Skyrocketing commodity prices will affect millions

Basic commodity prices rose at the end of November due to the appreciation of US dollar throughout the month and the news that salaries of parliamentarians and civil servants will be increased. Critics say that the government must address these two causes in order to reverse the hike in the commodity prices.

The greenback hit its highest point in mid-November, rising from Ks 987 in the early October to Ks 1,054 on November 20, and decreased slightly at the end of the month. The appreciation of US dollar has caused basic commodity prices to rise.

The dollar exchange market began to stabilize soon after the Central Bank of Myanmar (CBM) instructed private banks to buy and sell dollars within +/- 0.8 per cent of the official exchange rate. The dollar buying price depreciated to Ks 1,035 on November 28. Still, commodity prices remain high.

According to one estimation, the Myanmar currency value has weakened by 10-20 per cent.

“The price of a bag of rice has increased by Ks 2,000 since October. Not just fish and meat prices but also vegetable and fruit prices are high. Now the dollar price has stabilized, but the commodity prices have not gone down,” said Ma Gyi Than, a housewife in Yangon.

According to the International Monetary Fund (IMF), Myanmar’s economy is estimated to grow by 8 percent and inflation by 6 percent. Economists pointed out that due to the recent dollar appreciation, the inflation rate may rise higher than expected.

In the recent days, the price of gold per ounce reached US$1,185 in the international market. Local gold prices stood between Ks 665,000 and KS 666,000 per ounce. Due to the greenback appreciation,

“Other commodity prices rise due to the dollar appreciation, but some merchants raise commodity prices as they want to make price speculations. For instance, the hike in paddy prices has no direct impact on farmers. Merchants and brokers raise the prices of stocks in hand. But high inflation has an impact on consumers. Salary increases for civil servants have compounded the inflation problem. In fact, only civil servants will be able to enjoy the salary increase. Merchants and brokers will raise commodity prices to take advantages of it,” said retired professor Dr Maung Maung Soe from the Applied Economics Department at the Yangon Institute of Economics.

Most countries calculate inflation rates based on the prices of basic commodities. Traditionally, Myanmar calculates its inflation rate based on the prices of 135 commodities, excluding real-estate and land prices. Myanmar does take house rental fees into account.

“Commodity prices never go down after having gone up. The grassroots have to earn their livings from hand to mouth. For that, the grassroots need to have more incomes to cover their expenditures,” said Khaing Khaing Nwe, managing director from the Best International Co Ltd.

“Money is volatile. Extra expenses like taxi fares should also be considered as the congestion worsens every day – we have to fetch cabs to reach somewhere important. The prices of basic foodstuffs are also skyrocketing. So the family budget for health and education becomes tight,” said a housewife in Yangon.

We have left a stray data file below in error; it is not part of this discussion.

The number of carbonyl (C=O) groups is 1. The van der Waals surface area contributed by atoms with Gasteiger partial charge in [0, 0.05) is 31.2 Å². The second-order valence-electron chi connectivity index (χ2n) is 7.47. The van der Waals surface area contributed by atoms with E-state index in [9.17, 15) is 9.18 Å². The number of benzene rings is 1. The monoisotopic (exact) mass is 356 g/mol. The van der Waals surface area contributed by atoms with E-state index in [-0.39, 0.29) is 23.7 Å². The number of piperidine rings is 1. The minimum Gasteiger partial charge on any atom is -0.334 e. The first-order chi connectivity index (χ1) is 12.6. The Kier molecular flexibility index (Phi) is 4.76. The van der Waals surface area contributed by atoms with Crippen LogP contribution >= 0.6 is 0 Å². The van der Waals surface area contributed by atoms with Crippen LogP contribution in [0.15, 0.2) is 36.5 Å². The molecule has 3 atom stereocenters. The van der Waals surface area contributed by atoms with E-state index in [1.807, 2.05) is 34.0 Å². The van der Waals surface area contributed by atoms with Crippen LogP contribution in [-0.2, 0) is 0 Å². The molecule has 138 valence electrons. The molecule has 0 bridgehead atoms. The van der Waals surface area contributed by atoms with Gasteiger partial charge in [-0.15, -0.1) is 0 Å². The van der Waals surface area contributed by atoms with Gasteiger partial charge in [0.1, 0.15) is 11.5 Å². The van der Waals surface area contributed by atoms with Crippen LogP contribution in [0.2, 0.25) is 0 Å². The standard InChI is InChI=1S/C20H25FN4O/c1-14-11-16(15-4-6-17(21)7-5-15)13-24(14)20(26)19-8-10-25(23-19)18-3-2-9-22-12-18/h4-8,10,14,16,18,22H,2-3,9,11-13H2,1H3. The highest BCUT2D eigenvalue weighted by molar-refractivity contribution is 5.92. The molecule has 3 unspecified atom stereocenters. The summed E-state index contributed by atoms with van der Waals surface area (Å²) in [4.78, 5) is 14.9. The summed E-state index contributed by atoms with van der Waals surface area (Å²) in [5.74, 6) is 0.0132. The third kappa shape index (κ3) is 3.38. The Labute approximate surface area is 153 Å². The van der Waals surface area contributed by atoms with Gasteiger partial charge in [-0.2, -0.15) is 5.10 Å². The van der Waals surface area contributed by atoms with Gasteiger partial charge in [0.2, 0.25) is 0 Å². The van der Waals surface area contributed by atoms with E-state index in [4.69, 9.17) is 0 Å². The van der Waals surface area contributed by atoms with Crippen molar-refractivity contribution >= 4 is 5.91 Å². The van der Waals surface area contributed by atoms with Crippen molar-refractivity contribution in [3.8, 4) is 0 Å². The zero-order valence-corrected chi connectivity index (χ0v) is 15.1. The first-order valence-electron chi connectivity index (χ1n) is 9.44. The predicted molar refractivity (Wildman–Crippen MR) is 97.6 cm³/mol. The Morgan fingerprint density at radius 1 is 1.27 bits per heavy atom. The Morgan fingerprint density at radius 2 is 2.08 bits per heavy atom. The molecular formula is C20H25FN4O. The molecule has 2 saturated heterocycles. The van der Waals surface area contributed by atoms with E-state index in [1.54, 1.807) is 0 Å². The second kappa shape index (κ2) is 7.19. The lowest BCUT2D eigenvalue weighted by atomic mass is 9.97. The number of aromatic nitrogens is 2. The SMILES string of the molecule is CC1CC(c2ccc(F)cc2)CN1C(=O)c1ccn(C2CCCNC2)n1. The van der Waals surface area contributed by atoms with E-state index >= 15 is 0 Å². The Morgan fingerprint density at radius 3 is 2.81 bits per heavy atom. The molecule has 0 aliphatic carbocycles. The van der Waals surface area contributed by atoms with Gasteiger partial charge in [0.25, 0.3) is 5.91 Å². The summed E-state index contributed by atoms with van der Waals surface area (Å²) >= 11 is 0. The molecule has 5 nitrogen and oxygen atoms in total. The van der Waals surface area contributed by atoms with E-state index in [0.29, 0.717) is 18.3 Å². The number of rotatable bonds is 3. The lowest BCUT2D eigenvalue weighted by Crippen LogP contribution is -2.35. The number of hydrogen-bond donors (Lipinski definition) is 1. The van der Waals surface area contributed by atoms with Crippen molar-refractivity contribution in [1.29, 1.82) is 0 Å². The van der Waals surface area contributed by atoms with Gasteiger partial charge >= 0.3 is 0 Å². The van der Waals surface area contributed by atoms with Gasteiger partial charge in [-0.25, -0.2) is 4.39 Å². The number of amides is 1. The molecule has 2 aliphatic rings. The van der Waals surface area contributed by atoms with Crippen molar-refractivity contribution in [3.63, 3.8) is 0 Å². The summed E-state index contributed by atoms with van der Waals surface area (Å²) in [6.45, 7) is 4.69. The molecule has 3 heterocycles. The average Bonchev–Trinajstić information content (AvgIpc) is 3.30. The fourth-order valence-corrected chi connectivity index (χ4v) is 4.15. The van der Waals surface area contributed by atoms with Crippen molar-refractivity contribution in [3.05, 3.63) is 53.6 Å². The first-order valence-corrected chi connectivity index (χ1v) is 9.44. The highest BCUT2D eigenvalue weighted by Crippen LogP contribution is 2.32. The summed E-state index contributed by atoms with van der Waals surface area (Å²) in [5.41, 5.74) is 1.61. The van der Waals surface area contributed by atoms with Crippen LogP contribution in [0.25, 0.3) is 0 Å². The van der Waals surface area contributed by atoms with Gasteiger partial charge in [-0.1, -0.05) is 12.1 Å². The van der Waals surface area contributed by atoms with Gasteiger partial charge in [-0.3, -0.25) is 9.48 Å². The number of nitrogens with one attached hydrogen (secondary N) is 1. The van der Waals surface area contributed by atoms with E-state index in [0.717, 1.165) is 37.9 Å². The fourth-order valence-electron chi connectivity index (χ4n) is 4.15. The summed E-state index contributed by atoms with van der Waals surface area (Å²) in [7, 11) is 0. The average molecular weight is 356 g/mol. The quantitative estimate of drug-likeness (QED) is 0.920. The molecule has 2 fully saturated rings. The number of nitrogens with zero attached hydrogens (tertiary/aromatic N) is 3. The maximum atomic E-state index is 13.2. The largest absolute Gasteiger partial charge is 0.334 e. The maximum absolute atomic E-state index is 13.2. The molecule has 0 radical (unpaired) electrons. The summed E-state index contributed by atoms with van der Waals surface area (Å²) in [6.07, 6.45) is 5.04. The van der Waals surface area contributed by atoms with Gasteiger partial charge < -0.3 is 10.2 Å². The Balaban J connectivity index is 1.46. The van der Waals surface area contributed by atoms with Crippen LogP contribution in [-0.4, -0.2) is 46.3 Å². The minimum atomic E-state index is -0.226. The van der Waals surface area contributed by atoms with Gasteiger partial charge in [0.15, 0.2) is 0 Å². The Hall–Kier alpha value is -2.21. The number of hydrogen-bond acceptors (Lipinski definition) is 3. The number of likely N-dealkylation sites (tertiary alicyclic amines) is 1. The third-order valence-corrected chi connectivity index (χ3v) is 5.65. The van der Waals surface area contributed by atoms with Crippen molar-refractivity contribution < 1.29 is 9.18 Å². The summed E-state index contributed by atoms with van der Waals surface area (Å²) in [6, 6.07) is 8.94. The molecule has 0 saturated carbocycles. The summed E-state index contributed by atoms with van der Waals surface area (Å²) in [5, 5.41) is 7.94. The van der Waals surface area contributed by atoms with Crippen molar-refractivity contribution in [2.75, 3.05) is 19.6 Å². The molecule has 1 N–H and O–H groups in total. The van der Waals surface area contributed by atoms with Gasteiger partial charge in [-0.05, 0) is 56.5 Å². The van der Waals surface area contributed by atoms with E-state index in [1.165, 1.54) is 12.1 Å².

“The greenback has been declining in the last few days. It is now stable thanks to the grip of the Central Bank. But we don’t feel secure, as [the government] sets to increase salaries. The price of chicken doubled this year. My expenses have increased by 10 per cent,” said a business person.

A lawyer weighed in, saying, “I wonder if there is a mastermind behind the plot of raising parliamentarians’ salaries. The salaries of staff from different levels should also be raised to balance the increase. We’ve heard there are plans for this, but we need to consider the inflation triggered by such huge salaries.”

Financial Minister Win Shein said in March that the salaries of civil servants would be raised by Ks 20,000 per month, in line with this year’s budget plan.

Since the beginning of President Thein Sein’s administration, the salaries of civil servants have been increased in 2013 and 2014.

Experts believe that in Myanmar there are three indicators of inflation: dollar appreciation, rising gold and petroleum prices and rising salaries.

Examples show that once prices rise, they do not drop.

“The officials should look to the root of inflation and handle it rather than raising salaries.”

Dr Khin Maung Nyo, a well-known writer, offered a different take, saying, “A reasonable price hike is acceptable. But the government must give a hand to grassroots. Sometimes, a price hike is beneficial to manufacturers.”

“The government and NGOs should join hands to support people from working class,” he said.

Economist Myint Thaung said, “Rising salaries usually accompany rising demand and, eventually, increasing expenses. It all gets messy when the expenses shoot up before people can actually enjoy their increased income.”

Maung Maung Soe said, “Increased salaries don’t add up to even one per cent of gross domestic product. But expenditures still soar nationwide. Merchants and vendors are very attentive when it comes to raising commodity prices.”

Boosting salaries through a systematic, long-term strategy would not affect inflation as much, said economist Soe Thein.

More than 1.4 million civil servants nationwide – including those of the Defence Ministry – will enjoy salary increases.

“The remaining 50 million people are likely to suffer from rising expenditures,” said Finance Minister Win Shein during a parliamentary session on November 26.


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